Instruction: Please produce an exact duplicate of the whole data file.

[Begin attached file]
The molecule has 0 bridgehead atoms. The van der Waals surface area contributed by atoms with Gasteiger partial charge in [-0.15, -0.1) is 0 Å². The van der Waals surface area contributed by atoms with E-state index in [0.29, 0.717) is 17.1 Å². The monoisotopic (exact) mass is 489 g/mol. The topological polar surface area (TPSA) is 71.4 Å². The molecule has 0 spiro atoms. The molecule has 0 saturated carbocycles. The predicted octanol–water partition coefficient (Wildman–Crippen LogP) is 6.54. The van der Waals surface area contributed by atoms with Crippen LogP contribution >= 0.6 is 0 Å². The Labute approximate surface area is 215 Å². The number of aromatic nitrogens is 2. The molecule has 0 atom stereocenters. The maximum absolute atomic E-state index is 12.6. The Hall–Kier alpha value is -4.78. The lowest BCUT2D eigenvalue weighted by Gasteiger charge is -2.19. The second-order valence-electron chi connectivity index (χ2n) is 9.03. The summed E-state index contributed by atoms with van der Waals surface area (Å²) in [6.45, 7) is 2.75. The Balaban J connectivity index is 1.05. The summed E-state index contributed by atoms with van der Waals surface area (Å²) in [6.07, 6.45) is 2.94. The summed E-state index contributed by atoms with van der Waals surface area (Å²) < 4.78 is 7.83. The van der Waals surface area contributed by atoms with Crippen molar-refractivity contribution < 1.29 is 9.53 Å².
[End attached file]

The molecule has 0 bridgehead atoms. The van der Waals surface area contributed by atoms with Gasteiger partial charge in [-0.15, -0.1) is 0 Å². The van der Waals surface area contributed by atoms with E-state index in [0.29, 0.717) is 17.1 Å². The monoisotopic (exact) mass is 489 g/mol. The topological polar surface area (TPSA) is 71.4 Å². The molecule has 0 spiro atoms. The molecule has 0 saturated carbocycles. The predicted octanol–water partition coefficient (Wildman–Crippen LogP) is 6.54. The van der Waals surface area contributed by atoms with Crippen LogP contribution >= 0.6 is 0 Å². The Labute approximate surface area is 215 Å². The number of aromatic nitrogens is 2. The molecule has 0 atom stereocenters. The maximum absolute atomic E-state index is 12.6. The Hall–Kier alpha value is -4.78. The lowest BCUT2D eigenvalue weighted by Gasteiger charge is -2.19. The second-order valence-electron chi connectivity index (χ2n) is 9.03. The summed E-state index contributed by atoms with van der Waals surface area (Å²) in [6.45, 7) is 2.75. The Balaban J connectivity index is 1.05. The summed E-state index contributed by atoms with van der Waals surface area (Å²) in [6.07, 6.45) is 2.94. The summed E-state index contributed by atoms with van der Waals surface area (Å²) < 4.78 is 7.83. The van der Waals surface area contributed by atoms with Crippen molar-refractivity contribution < 1.29 is 9.53 Å².